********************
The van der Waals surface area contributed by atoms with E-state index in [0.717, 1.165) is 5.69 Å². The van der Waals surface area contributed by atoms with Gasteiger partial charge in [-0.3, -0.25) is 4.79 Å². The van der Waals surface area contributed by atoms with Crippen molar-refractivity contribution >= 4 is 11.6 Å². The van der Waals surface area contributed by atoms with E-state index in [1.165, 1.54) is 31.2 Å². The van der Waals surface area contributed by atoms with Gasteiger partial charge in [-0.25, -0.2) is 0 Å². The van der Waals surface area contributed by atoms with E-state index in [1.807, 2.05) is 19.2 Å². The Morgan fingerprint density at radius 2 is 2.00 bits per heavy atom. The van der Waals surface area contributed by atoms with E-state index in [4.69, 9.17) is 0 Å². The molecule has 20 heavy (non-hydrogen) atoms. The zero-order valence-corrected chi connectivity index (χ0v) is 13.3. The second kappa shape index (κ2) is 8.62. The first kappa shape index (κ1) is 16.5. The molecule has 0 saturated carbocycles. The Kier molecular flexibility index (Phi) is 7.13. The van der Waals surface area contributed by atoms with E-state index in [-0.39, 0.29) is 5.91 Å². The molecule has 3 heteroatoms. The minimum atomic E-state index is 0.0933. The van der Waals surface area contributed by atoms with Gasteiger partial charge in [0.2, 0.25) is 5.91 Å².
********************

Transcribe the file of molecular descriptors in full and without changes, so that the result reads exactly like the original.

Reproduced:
The van der Waals surface area contributed by atoms with E-state index in [0.717, 1.165) is 5.69 Å². The van der Waals surface area contributed by atoms with Gasteiger partial charge in [-0.3, -0.25) is 4.79 Å². The van der Waals surface area contributed by atoms with Crippen molar-refractivity contribution >= 4 is 11.6 Å². The van der Waals surface area contributed by atoms with E-state index in [1.165, 1.54) is 31.2 Å². The van der Waals surface area contributed by atoms with Gasteiger partial charge in [-0.25, -0.2) is 0 Å². The van der Waals surface area contributed by atoms with E-state index in [1.807, 2.05) is 19.2 Å². The Morgan fingerprint density at radius 2 is 2.00 bits per heavy atom. The van der Waals surface area contributed by atoms with E-state index in [4.69, 9.17) is 0 Å². The molecule has 20 heavy (non-hydrogen) atoms. The zero-order valence-corrected chi connectivity index (χ0v) is 13.3. The second kappa shape index (κ2) is 8.62. The first kappa shape index (κ1) is 16.5. The molecule has 0 saturated carbocycles. The Kier molecular flexibility index (Phi) is 7.13. The van der Waals surface area contributed by atoms with E-state index in [-0.39, 0.29) is 5.91 Å². The molecule has 3 heteroatoms. The minimum atomic E-state index is 0.0933. The van der Waals surface area contributed by atoms with Gasteiger partial charge in [0.2, 0.25) is 5.91 Å².